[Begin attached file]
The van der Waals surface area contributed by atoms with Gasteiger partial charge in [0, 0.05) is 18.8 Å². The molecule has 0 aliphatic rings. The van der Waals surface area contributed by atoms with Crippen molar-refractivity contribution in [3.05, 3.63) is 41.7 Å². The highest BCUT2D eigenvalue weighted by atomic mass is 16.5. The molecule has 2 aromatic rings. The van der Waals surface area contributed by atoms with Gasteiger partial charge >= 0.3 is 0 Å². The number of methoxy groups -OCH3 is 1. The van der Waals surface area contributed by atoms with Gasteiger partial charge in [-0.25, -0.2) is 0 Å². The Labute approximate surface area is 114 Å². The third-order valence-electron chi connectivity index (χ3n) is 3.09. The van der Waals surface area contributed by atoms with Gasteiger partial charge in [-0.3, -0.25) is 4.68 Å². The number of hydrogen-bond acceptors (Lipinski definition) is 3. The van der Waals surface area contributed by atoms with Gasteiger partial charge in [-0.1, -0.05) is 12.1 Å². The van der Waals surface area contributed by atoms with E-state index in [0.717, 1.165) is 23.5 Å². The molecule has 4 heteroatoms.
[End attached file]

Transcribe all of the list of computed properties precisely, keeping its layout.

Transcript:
The van der Waals surface area contributed by atoms with Gasteiger partial charge in [0, 0.05) is 18.8 Å². The molecule has 0 aliphatic rings. The van der Waals surface area contributed by atoms with Crippen molar-refractivity contribution in [3.05, 3.63) is 41.7 Å². The highest BCUT2D eigenvalue weighted by atomic mass is 16.5. The molecule has 2 aromatic rings. The van der Waals surface area contributed by atoms with Gasteiger partial charge >= 0.3 is 0 Å². The number of methoxy groups -OCH3 is 1. The van der Waals surface area contributed by atoms with Gasteiger partial charge in [-0.25, -0.2) is 0 Å². The Labute approximate surface area is 114 Å². The third-order valence-electron chi connectivity index (χ3n) is 3.09. The van der Waals surface area contributed by atoms with Gasteiger partial charge in [-0.3, -0.25) is 4.68 Å². The number of hydrogen-bond acceptors (Lipinski definition) is 3. The van der Waals surface area contributed by atoms with Gasteiger partial charge in [-0.1, -0.05) is 12.1 Å². The van der Waals surface area contributed by atoms with E-state index in [0.717, 1.165) is 23.5 Å². The molecule has 4 heteroatoms.